Plastic Microfibres: What We Know So Far And How To Help

Plastic fibres in our clothes are damaging waterways, marine ecosystems and our foodchain. As we wash our clothes, fibres travel all the way into lakes, rivers and the ocean where they find their way into the stomachs of fish and other wildlife.

To what extent are they a problem?

To put it into perspective, 85% of the human made debris found on shorelines around the world is made up of microfibres. These fibres do not only affect fish, but also zooplankton, benthic organisms and mussels, which find these fibres stuck in their intestinal tract, and thus suffer from non-biodegradable gut blockage. When organisms ingest these plastic microfibres they are given a false sensation of satiety which affects their ability to process real food. This deceptive sense of fullness often results in starvation. Medals fish in Japan have been found to suffer from liver stress when exposed to microfibres. And although mussels and oysters are particularly susceptible to microfibre consumption, swordfish, bluefin and albacore tuna are other commonly consumed species which suffer the consequences of this kind of pollution.

As a result, humans are directly impacted by the effects of microplastic consumption. When we consume these marine species, we are ingesting an unknown quantity of toxic compounds.

In addition to the fish that humans consume, microplastics have also been found in sea salt that is used for food seasoning. According to a study, between 550 and 681 particles of microplastic can be found in just one kilogram of sea salt. The most abundant type of microplastic found in sea salt is polyethylene terephthalate, more commonly known in the textile industry as polyester.

Scientists are still trying to develop a reliable and repeatable method for reporting the impact of microplastic pollution and its impact on human health and marine ecosystems. Although the extent to which these fibres pollute is yet to be determined, its negative impact is not questioned.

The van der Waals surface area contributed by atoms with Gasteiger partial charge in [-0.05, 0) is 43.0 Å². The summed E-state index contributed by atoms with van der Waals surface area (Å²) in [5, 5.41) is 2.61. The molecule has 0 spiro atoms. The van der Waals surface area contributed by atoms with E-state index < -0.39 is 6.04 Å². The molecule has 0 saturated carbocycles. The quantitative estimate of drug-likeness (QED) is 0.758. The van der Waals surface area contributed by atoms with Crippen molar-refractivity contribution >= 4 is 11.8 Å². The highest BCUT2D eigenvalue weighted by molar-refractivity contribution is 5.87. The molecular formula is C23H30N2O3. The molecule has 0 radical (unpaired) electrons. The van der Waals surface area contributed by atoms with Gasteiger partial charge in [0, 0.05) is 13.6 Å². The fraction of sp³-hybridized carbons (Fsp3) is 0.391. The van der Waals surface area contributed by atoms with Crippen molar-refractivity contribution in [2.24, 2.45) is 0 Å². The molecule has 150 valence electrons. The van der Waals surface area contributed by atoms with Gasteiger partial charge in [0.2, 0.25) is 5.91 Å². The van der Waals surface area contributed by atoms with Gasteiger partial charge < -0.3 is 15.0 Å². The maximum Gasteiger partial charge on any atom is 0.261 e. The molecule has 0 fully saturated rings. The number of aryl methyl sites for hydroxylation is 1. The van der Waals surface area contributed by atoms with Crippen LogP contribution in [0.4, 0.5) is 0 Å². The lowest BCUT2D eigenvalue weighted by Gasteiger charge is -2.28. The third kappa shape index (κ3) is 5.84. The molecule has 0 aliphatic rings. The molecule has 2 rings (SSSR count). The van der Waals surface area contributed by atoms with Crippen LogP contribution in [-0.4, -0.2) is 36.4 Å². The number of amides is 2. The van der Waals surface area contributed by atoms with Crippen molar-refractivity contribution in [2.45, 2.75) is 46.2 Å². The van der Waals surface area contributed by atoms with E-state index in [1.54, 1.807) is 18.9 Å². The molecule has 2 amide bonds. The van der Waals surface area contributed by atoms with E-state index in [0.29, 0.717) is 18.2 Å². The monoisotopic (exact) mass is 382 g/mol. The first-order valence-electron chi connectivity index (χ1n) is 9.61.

What can we do about microfibre pollution?

To solve this problem, it's important to look to a combination of solutions on both industry and consumer levels. We can urge textile brands to review the impact of their fabrics, pressure washing machine companies to install appropriate filtration devices and municipal water management to investigate better ways to filter waste water.

On the consumer end, we can each take action to reduce the amount of plastic microfibres entering the ocean, starting today. Here's how.

  1. Pay attention to your clothes' labels. Synthetic fabrics, most often found in fleece garments, leggings, and athletic wear are largely to blame for the release of these plastic fibres into waterways. Although natural fabrics also shed microfibres, they break down much quicker than their synthetic counterparts which can take centuries to degrade. Acrylic clothes release 730 000 synthetic particles per wash, five times more than polyester-cotton blend fabric and 1.5 times more than polyester. Older synthetic jackets shed almost twice as many fibres as new jackets. Next time you shop, choose natural fibres like cotton, linen, silk, cashmere, hemp, jute and wool which will eventually break down.
  2. Wash as little as possible. Instead of washing, hanging clothes out in the sun is an effective way of killing bacteria that causes odour. When clothes are dirty, spot-wash as much as you can and make sure to use a cold wash setting when using a washing machine.
  3. Use a filter bag. Although filter bags for microfibre pollution are still very new on the market, they're a huge step in the right direction for stopping this global problem. A study conducted by UCSB found that putting synthetic clothing into the Guppy Friend filter bag before washing, either by hand or by machine, can stop between 90 to 95 percent of microfibres from being released into waterways. During each wash, microfibres are collected within the bag and can then be disposed of responsibly.

Most importantly, if we all spread the word about microfibre pollution, we can encourage further research into the problem and make polluting industries accountable.Written by Anna Calderon

Anna Calderon is a Master's student at Concordia University in Montreal. She works as a researcher for the Lab of Latin American Studies and serves as executive director of Say Ça!, a non-profit organization which provides support to refugee youth.

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